• Manual white balance: this feature is important when you are planning of shooting without strobes. Due to the water properties, images that you take using natural light will appear blue. To remove the color cast you should go for a camera with a manual white balance.
  • Lenses: lenses are important when taking wide angle or closer macro images. If you are using point and shoot camera you should go a housing that will enable you install the different lenses. If you are using a DSLR camera, you should buy lenses that are ideal for your brand. For ideal results you should ensure that you use the right port to each lens.

Budget

Regardless of the brand of camera that you are planning to buy, you should always budget more. For example, if a standard camera is going for $150, you should budget for $250 for a waterproof camera. The cool thing is that many waterproof cameras come with Wi-Fi, GPS and other features that make it easy for you to share photos and record where you take them.

Size And Weight

Since you will already be burdened with large bags of dive equipment and clothes, it’s wise that you go for a light camera that will make your work easy.

Tips On How To Take High Quality Underwater Photos

For you to take good underwater photos you need to consider a number of factors:

Use the right shooting mode: waterproof cameras come with a dedicated underwater mode that is optimized to allow you to take high quality photos. When you are shooting, you should switch to this mode.

Get close to the subjects: to avoid missing out on any important details and pigmentation, you should ensure that you get close to your subject. This calls for you to always zoom in the camera.

Basics Of On-Camera Strobes

The Brand Name Products

At the top of the line are name brand products like the Canon 680EX-RT ($499), the replacement for the 580 EX ii, and the Nikon SB-910 ($559). Those units are eye-poppingly expensive but they cost a lot for a good reason and that reason is they deliver reliable light and excellent shots. There’s no fear that when you push the button, the strobe won’t fire. The communication between the camera, lens and strobe all work together to produce amazing images.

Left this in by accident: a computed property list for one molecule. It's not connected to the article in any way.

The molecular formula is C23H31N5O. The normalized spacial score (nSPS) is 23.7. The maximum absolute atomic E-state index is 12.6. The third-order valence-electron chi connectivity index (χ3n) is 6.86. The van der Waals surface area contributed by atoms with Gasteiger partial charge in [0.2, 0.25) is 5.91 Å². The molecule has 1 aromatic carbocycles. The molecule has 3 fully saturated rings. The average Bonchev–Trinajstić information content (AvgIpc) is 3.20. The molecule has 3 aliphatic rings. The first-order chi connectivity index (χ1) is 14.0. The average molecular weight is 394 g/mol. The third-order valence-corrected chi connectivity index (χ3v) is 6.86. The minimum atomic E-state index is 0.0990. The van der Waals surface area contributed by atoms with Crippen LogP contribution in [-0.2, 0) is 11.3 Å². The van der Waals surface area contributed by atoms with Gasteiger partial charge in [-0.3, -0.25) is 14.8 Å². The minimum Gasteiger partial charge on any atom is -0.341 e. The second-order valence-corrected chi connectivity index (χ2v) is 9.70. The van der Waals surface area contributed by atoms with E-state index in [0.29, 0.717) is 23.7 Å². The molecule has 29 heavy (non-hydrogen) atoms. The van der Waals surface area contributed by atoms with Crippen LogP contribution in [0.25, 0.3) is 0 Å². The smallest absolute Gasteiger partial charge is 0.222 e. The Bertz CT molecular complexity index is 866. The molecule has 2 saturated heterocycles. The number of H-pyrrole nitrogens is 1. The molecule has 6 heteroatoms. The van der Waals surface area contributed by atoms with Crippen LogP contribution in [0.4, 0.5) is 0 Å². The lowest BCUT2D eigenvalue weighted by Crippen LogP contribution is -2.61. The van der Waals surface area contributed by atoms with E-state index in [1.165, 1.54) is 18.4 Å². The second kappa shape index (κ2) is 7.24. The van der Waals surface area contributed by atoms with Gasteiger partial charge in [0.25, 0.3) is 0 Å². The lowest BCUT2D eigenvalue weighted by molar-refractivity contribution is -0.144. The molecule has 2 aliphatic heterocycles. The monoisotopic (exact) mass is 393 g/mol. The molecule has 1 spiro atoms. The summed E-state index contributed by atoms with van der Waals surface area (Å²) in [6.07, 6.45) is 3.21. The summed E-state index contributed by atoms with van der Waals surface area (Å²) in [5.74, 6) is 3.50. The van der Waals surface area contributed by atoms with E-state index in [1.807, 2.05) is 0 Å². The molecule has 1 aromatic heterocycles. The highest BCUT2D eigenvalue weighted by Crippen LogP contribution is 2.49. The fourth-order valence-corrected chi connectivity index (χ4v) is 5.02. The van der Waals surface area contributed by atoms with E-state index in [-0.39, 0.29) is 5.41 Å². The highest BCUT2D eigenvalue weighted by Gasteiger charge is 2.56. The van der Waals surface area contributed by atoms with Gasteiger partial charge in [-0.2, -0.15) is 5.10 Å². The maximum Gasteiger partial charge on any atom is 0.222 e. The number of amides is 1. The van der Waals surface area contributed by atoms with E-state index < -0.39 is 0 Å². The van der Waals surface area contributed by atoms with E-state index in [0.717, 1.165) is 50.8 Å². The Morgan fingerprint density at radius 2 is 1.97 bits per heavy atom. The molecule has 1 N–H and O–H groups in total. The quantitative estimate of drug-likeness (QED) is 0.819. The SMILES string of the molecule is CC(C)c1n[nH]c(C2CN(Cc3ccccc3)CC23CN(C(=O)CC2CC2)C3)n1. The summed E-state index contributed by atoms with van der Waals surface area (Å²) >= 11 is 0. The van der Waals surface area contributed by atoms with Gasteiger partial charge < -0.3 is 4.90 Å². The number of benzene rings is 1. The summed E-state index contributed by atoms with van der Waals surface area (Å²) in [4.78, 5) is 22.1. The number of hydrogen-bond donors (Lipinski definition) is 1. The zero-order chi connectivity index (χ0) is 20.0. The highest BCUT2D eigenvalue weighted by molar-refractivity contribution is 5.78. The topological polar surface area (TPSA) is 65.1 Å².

There’s actually a level above the name brand strobes with models like the Quantum Qflash, which are basically a battery powered studio flash. They are wonderful lights, but overpriced in my opinion.

Second Tier Strobes

Both the name brands in camera equipment also offer slightly less powerful models such as the Canon 430EX II ($259) and the Nikon SB-700 ($326). You are sacrificing some power but still getting a light that communicates with the camera and lens to create near-perfect lighting.

3rd Party Strobes

Yongnuo is quickly becoming the biggest name in 3rd party on-camera strobes that have some compatibility with Canon and Nikon’s electronic metering. Yongnuo had some problems related to capacitors in 2011/2012 that they seem to have cleared up. All the same, it’s wise to order them from a retailer with a generous return policy in case you get a clinker.

The Yongnuo YN-565EX ($159) claims to support Canon and Nikon’s electronic metering but I can tell you from experience that it is not always a steady relationship. All the same, I’ve shot paying jobs with Yongnuo products and have gotten excellent results. I also have several backup flashes I can bring along in case something goes wrong.

Guide to Camera Lenses

Focal Length

The main identifying feature of a lens is its focal length. Lenses with a single fixed focal length are known as prime lenses.

The focal length of a lens is a measure of how strongly it converges or diverges light. A lens with a short focal length is stronger than one with a long focal length. In other words, short focal lengths bends the rays more strongly, bringing them to focus in a shorter distance. Short focal length lenses have a wider angle of view. Conversely, a lens with a long focal length is weaker, and bends the rays more feebly, bringing them to a focus in a greater distance. Long focal length lenses have a narrow angle of view.

A lens with a focal length about equal to the diagonal size of the film format is known as a normal lens. For 35 mm film format cameras, the diagonal is 43 mm. While 45 mm was once a common normal lens focal length, 50 mm or 55 mm is more typical (and I have no idea why). A lens with a shorter focal length is often referred to as a wide-angle (typically 35 mm and less). A lens with a significantly longer focal length may be referred to as a telephoto (typically 85 mm and more).

There is much more to wide-angle and telephoto lenses than simply making a subject bigger or smaller (closer or further): they should be used to control perspective. Wide-angle lens exaggerate or stretch perspective. Near objects appear closer, while far objects appear further away. Telephoto lenses have the opposite effect and compress or flatten perspective.